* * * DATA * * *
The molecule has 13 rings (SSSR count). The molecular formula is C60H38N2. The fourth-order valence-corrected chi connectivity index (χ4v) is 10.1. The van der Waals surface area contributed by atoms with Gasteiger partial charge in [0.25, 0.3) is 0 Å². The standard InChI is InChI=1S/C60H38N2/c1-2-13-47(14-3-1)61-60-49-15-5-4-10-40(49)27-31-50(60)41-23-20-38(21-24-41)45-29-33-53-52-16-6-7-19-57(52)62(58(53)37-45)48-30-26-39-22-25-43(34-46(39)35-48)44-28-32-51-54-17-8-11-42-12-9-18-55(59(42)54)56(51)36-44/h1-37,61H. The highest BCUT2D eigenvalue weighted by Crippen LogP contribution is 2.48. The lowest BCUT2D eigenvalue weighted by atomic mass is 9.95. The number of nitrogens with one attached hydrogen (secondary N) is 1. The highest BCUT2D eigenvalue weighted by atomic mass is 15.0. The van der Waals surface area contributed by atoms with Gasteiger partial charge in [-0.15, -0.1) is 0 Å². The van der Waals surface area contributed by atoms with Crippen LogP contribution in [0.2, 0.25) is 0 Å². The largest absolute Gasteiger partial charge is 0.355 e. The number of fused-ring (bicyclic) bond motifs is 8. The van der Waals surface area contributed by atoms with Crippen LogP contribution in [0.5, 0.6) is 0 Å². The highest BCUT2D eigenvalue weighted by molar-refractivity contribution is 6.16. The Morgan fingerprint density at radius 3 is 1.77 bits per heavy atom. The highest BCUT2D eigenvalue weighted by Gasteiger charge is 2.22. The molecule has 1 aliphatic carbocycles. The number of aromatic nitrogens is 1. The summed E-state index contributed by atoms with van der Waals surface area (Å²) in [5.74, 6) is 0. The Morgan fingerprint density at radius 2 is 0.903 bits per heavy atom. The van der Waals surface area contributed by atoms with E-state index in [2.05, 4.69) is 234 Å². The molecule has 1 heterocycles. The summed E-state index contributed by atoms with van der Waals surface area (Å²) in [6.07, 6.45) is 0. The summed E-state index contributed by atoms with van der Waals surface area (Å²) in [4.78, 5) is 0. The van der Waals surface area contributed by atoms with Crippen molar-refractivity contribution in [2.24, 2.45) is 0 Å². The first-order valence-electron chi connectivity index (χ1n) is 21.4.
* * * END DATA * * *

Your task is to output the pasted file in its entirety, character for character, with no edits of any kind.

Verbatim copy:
The molecule has 13 rings (SSSR count). The molecular formula is C60H38N2. The fourth-order valence-corrected chi connectivity index (χ4v) is 10.1. The van der Waals surface area contributed by atoms with Gasteiger partial charge in [0.25, 0.3) is 0 Å². The standard InChI is InChI=1S/C60H38N2/c1-2-13-47(14-3-1)61-60-49-15-5-4-10-40(49)27-31-50(60)41-23-20-38(21-24-41)45-29-33-53-52-16-6-7-19-57(52)62(58(53)37-45)48-30-26-39-22-25-43(34-46(39)35-48)44-28-32-51-54-17-8-11-42-12-9-18-55(59(42)54)56(51)36-44/h1-37,61H. The highest BCUT2D eigenvalue weighted by Crippen LogP contribution is 2.48. The lowest BCUT2D eigenvalue weighted by atomic mass is 9.95. The number of nitrogens with one attached hydrogen (secondary N) is 1. The highest BCUT2D eigenvalue weighted by atomic mass is 15.0. The van der Waals surface area contributed by atoms with Gasteiger partial charge in [-0.15, -0.1) is 0 Å². The van der Waals surface area contributed by atoms with Crippen LogP contribution in [0.2, 0.25) is 0 Å². The largest absolute Gasteiger partial charge is 0.355 e. The number of fused-ring (bicyclic) bond motifs is 8. The van der Waals surface area contributed by atoms with Crippen LogP contribution in [0.5, 0.6) is 0 Å². The highest BCUT2D eigenvalue weighted by molar-refractivity contribution is 6.16. The Morgan fingerprint density at radius 3 is 1.77 bits per heavy atom. The highest BCUT2D eigenvalue weighted by Gasteiger charge is 2.22. The molecule has 1 aliphatic carbocycles. The number of aromatic nitrogens is 1. The summed E-state index contributed by atoms with van der Waals surface area (Å²) in [5.74, 6) is 0. The Morgan fingerprint density at radius 2 is 0.903 bits per heavy atom. The van der Waals surface area contributed by atoms with E-state index in [2.05, 4.69) is 234 Å². The molecule has 1 heterocycles. The summed E-state index contributed by atoms with van der Waals surface area (Å²) in [6.07, 6.45) is 0. The summed E-state index contributed by atoms with van der Waals surface area (Å²) in [4.78, 5) is 0. The van der Waals surface area contributed by atoms with Crippen molar-refractivity contribution in [2.24, 2.45) is 0 Å². The first-order valence-electron chi connectivity index (χ1n) is 21.4.